I realized that there was no good expansion for this and I felt my body begin to tingle all over as the cold fear paralyzed me. Somewhere within I realized that the only way to combat this would be to raise metta which is exactly what I began to do. I believe I visualized a ring of light spreading outward from my heart and also recall just the word “metta” flowing out into the darkness. Somewhere here I began to awaken to my body and felt the same fear as I had in my dream. Here, too, I began to radiate metta but this time it wasn’t accompanied by the appearance of am expanding halo of light (naturally).

As I woke I worked a little more with the fear and contemplated the suffering of an incoporeal being who might try to reach out from the darkness. What would that be like? Imagining this I was able to access real metta and karuna.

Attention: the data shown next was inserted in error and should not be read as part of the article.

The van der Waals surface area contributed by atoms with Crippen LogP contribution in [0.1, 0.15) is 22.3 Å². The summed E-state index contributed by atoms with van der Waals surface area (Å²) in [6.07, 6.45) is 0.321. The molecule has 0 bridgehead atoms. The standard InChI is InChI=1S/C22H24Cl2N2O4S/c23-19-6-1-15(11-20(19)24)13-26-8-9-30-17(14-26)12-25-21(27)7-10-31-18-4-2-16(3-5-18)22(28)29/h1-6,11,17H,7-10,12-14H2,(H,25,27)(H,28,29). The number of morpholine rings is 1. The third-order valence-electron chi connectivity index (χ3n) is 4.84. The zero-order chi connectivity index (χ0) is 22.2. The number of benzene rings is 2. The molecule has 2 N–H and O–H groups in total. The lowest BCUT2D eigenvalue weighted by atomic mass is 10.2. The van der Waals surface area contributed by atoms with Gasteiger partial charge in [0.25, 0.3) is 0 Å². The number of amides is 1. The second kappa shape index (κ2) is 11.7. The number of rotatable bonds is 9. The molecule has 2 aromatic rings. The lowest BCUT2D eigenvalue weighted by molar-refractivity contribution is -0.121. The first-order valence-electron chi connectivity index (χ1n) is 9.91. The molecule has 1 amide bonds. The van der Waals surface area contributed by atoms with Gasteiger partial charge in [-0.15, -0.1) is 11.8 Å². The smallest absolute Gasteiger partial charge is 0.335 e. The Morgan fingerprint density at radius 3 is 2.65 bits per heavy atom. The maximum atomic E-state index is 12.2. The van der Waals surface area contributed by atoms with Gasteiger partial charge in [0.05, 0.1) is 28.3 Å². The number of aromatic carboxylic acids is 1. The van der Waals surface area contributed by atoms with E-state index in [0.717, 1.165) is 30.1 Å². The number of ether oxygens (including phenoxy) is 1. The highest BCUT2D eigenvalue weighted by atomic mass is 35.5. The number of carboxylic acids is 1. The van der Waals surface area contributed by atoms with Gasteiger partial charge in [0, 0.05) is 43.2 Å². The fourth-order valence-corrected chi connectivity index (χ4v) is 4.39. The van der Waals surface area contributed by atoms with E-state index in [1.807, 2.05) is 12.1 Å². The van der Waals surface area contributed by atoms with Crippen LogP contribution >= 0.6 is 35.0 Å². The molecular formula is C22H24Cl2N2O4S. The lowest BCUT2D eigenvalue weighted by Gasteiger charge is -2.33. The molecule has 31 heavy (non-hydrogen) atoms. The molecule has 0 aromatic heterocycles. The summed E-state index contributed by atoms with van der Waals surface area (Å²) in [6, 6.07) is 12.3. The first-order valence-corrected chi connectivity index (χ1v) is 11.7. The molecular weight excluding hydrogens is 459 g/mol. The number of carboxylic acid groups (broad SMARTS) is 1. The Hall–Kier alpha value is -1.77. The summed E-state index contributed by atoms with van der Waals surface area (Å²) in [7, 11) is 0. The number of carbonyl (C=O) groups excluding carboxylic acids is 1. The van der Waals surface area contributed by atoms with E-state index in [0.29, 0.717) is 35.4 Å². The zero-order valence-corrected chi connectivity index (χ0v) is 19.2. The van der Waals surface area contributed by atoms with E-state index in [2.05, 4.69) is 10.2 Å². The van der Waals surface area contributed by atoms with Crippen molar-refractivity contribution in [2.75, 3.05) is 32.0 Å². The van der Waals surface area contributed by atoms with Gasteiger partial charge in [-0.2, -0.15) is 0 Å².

As I think about it, I’m not sure that it all took place in dream, especially since I woke so easily and my actual, physical body felt like pins and needles as I did. I know that spirits often come to us in dreams so this may have been a case of that. Regardless, I’m glad my first instinct was to go to metta rather than anger or abject terror.

Posted by: Upāsaka | 11/29/2017

Training in Hardship

The world outside provides more and more reason to train myself in the Dhamma with each passing day. But, in addition to training the mind to incline or towards release, my current situation as a father of the and husband of one, necessitates that I take some time to train myself in much more mundane areas.

What happens when things go bad with the economy? If there’s another hurricane like Sandy? A terrorist attack? How do I prepare myself to do the best for my family in such situations while staying true to the Dhamma? For me, crazy as it may seem, much of it revolves around learning as much as I can about wilderness and survival medicine and techniques. When Sandy hit I was lucky to have prepared somewhat but it’s not hard to imagine a situation like that which is occurring right now in Puerto Rico happening here.